Phila. 15th Janry 1782
My dear Sir
Unacquainted as I am with the cause of my friend Nelson’s resignation, I shall say nothing respecting it—but as the event has taken place, permit me to congratulate you, and my Country on your late appointment to the Government; and to assure you that you have few friends who wish you more honor and satisfaction in managing the Reigns of it than I do—You have certainly embarked on a troubled sea, but as the helm will be in good hands, I shall have no doubts of the Steerage.
I intended to have wrote you a long letter, and had set down with sufficient time for the purpose, but a thousand interruptions has brought me to the hour of the Posts departure—at this stage of it. I cannot, nevertheless, conclude without beseeching you in the most earnest manner to use your influence with the Assembly to grant the supplys called for by Congress—and to pursue vigorous measures for next Campaign—for be assured My dear Sir, that capture of the Army in Virginia will be a real misfortune to us if it is productive of relaxation and langor—the blow must be followed up or we have done nothing—[Policy], true interest & oeconomy require this, and it is most devoutly to be wished that, the States would make one great effort to put an end to [a] War which if lingered out, must be ruinous to them, & distressing in the greatest degree to those who are the principal Actors in it. I shall only add that I am with every sorte of esteem & regard Dr Sir Yr Most Obt [&c.]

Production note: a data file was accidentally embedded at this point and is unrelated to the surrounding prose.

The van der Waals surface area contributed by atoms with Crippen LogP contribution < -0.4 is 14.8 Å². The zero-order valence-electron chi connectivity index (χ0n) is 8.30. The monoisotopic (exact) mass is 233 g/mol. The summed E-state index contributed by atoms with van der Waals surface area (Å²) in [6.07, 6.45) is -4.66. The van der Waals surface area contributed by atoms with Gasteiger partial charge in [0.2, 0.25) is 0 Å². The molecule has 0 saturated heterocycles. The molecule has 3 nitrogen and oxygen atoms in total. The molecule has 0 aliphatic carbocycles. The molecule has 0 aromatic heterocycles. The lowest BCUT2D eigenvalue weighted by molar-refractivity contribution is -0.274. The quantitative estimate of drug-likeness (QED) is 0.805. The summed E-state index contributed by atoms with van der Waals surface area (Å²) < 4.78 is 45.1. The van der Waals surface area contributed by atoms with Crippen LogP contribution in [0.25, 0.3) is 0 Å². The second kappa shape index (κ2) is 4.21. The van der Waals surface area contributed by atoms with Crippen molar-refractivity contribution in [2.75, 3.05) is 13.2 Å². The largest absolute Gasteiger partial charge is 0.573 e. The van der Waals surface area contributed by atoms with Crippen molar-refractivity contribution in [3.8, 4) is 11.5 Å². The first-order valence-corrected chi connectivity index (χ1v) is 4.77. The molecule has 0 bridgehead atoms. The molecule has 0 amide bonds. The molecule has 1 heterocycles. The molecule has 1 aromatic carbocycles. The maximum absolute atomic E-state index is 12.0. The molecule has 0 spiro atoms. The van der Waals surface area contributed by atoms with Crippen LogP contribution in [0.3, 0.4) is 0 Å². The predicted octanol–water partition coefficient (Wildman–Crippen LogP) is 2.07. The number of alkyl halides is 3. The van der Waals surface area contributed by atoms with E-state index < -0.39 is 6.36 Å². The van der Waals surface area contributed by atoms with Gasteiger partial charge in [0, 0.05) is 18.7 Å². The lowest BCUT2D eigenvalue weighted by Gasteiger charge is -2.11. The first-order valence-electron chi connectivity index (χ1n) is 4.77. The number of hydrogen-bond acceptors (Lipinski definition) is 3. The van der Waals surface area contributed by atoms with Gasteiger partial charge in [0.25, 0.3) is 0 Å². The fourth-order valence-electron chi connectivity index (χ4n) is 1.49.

DLC: Papers of George Washington.